Work, Leisure, and Rejuvenation
June 7, 2022
Our stone age ancestors, homo sapiens, evolved around 300,000 BC during the Paleolithic period.
Almost all of their time was devoted to simply surviving by hunting birds and animals and gathering berries, fruit and nuts from the lands they lived in, as depicted in the photo above, painted roughly 15,000 years ago in the famous Lascaux Caves in southwestern France.
In the Neolithic period, beginning in roughly 8,000 BC, our ancestors started to grow crops and domesticate animals for food, eventually forming the first civilizations around 3,500 BC.
The need to roam widely as hunters and gatherers, focused just on survival, slowly went away and life for humans evolved into two primary uses of their time, as defined by Spanish philosopher Jose Ortega y Gasset in Meditations on Hunting: "occupations" and "vocations".
Work vs. Leisure
Gasset observes that, "for almost all men, the major part of life consists of obligatory occupations, chores which they would never do out of choice,"
These occupations "weigh upon our existence, mangling it, crushing it. In English, such tasks are called 'jobs'. In the Romance languages, the terms for them derive from the Latin word trepalitum, which originally meant a terrible torture."
As the term implies, work then "occupies" our time, and in doing so, steals time away from tasks we would more willingly spend our time doing.
As pointed out by Gasset, there is and always has been a positive end to the time spent on occupations.
"The man who works does so with the more or less vague hope of one day winning through work the liberation of his life, of being able in time to stop working and... to start really living."
In modern times, we've come to know this positive end as "retirement", but to a lesser extent it also means any time earned away from one's occupation.
"Opposite a life which annihilates itself and fails––a life of work––[man] erects the plan of a life successful in itself––a life of delight and happiness."
Time spent in this more positive, fulfilling way is what Gasset calls a person's vocation, which derives from the Latin vocare, "to call", or a calling, mission, purpose, niche, or specialty that is particularly suitable to each person.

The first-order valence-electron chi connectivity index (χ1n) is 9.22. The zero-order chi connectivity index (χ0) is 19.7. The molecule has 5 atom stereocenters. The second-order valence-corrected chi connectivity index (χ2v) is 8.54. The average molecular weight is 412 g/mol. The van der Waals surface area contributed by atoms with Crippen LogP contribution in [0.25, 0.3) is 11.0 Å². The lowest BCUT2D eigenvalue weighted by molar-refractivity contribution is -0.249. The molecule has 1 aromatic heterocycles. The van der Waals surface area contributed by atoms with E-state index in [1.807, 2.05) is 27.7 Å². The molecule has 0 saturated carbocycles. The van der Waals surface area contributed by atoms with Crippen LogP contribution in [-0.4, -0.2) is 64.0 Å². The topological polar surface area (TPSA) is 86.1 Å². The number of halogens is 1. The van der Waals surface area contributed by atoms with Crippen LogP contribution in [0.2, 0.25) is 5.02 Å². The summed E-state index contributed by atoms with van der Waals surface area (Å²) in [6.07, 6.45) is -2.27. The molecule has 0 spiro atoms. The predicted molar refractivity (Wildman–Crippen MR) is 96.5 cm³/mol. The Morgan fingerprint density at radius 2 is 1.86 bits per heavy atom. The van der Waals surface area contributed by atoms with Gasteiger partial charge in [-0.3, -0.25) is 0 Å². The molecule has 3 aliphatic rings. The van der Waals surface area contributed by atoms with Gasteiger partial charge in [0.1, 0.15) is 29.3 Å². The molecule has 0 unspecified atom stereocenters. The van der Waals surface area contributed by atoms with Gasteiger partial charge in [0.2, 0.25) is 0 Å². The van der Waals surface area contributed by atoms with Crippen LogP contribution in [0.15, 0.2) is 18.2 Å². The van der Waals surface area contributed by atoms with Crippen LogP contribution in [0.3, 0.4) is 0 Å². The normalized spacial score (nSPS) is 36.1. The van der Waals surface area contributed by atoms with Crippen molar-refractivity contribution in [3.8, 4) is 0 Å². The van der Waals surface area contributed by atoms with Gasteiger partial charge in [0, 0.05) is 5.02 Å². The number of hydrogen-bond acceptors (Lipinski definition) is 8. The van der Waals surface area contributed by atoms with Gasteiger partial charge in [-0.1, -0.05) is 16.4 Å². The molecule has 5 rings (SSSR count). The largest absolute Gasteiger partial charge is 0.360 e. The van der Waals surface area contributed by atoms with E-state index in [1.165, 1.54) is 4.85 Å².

In short, time spent on our vocation is pleasurable, we enjoy, and brings us happiness.
Interestingly, although "vocation" is considered by Gasset as the opposite of "occupation", it's another, very similar word that more specifically represents this opposition.
A word universally associated with "time off", pleasure, happiness, and rejuvenation...
The word "vacation" is literally the opposite of "occupation", deriving from the Latin word vacare, which means to be unoccupied.
Gasset observes that, "It is moving and very sad to see how [occupation and vocation] struggle in each individual. Work robs us of time to be happy, and pleasure gnaws away as much as possible at the time claimed by work."
"Laborious activities are performed, not out of any esteem for them, but rather for the result that follows them"... i.e. time for vocation and/or vacation!
Occupation as Vocation
With all due respect to Jose Ortega y Gasset, I believe that his conclusions about the circumstances of man, as related to occupation and work, are not as inevitable as he makes it seem.
Societal norms, expectations, and even momentum make the occupation-vocation dichotomy all too real for most people, but there is one group of people, in my opinion, that can escape the trap caused by the necessity of work: small business owners.
My previous article, "How to 'Never work another day in your life!'", explains how, at the individual level, "work" is no longer work when a person is focused on activities that are their "unique ability", i.e. activities they are truly excellent at, that give them energy rather than take it away, and they truly love doing.
To be clear, unique ability activities ARE one's "occupation", how you make a living. They are your profession. They just happen to also be your "vocation"! The best of both worlds, if you will.
Freedom Focused is Vocation
At the organizational level, occupation becomes vocation when a small business is Freedom Focused, and the owner's personal and professional freedom have been maximized.
Operating at the Freedom to Exit level of freedom, from my Four-Levels of Freedom hierarchy, the owner does not consider the work they do to be "a terrible torture" that "mangles" and "crushes" their existence.
On the contrary, with a "dream team" of employees to help run the business, the owner spends all of their time working ON rather than IN the business, working 100% in their unique ability.
The owner has freedom to take as much time as they want away from the business...on "vacation", rejuvenating their mind and body.
The occupation-vocation struggle that Gasset found moving and sad... is no longer an issue.
No longer a part of the owner's, or their employee's, reality.
A business owner and their team who are operating a Freedom Focused business have effectively overcome thousands of years of evolutionary pressure to accept a fate of struggle between work and leisure.
In doing so, they have found a way to stay...
Focused on their freedom!
See Podcast: #026 How Small Business Owners Can Escape the Struggle Between Work and Leisure